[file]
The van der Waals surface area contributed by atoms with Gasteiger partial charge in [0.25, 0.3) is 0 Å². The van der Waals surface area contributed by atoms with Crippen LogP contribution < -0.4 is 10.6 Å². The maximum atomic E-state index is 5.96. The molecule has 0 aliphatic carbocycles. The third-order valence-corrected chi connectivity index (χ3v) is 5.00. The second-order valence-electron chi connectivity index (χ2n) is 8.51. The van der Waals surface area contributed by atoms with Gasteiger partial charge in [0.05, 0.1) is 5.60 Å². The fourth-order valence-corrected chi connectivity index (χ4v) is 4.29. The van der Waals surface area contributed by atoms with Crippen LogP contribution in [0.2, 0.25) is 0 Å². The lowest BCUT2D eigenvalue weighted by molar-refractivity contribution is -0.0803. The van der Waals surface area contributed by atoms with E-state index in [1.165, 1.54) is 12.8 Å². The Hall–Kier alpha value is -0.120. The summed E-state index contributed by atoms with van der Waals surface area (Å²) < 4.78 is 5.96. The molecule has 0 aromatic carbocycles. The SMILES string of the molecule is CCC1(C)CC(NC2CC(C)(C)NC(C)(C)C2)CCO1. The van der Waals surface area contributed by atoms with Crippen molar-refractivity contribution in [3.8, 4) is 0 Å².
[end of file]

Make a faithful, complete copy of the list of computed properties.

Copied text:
The van der Waals surface area contributed by atoms with Gasteiger partial charge in [0.25, 0.3) is 0 Å². The van der Waals surface area contributed by atoms with Crippen LogP contribution < -0.4 is 10.6 Å². The maximum atomic E-state index is 5.96. The molecule has 0 aliphatic carbocycles. The third-order valence-corrected chi connectivity index (χ3v) is 5.00. The second-order valence-electron chi connectivity index (χ2n) is 8.51. The van der Waals surface area contributed by atoms with Gasteiger partial charge in [0.05, 0.1) is 5.60 Å². The fourth-order valence-corrected chi connectivity index (χ4v) is 4.29. The van der Waals surface area contributed by atoms with Crippen LogP contribution in [0.2, 0.25) is 0 Å². The lowest BCUT2D eigenvalue weighted by molar-refractivity contribution is -0.0803. The van der Waals surface area contributed by atoms with E-state index in [1.165, 1.54) is 12.8 Å². The Hall–Kier alpha value is -0.120. The summed E-state index contributed by atoms with van der Waals surface area (Å²) < 4.78 is 5.96. The molecule has 0 aromatic carbocycles. The SMILES string of the molecule is CCC1(C)CC(NC2CC(C)(C)NC(C)(C)C2)CCO1. The van der Waals surface area contributed by atoms with Crippen molar-refractivity contribution in [3.8, 4) is 0 Å².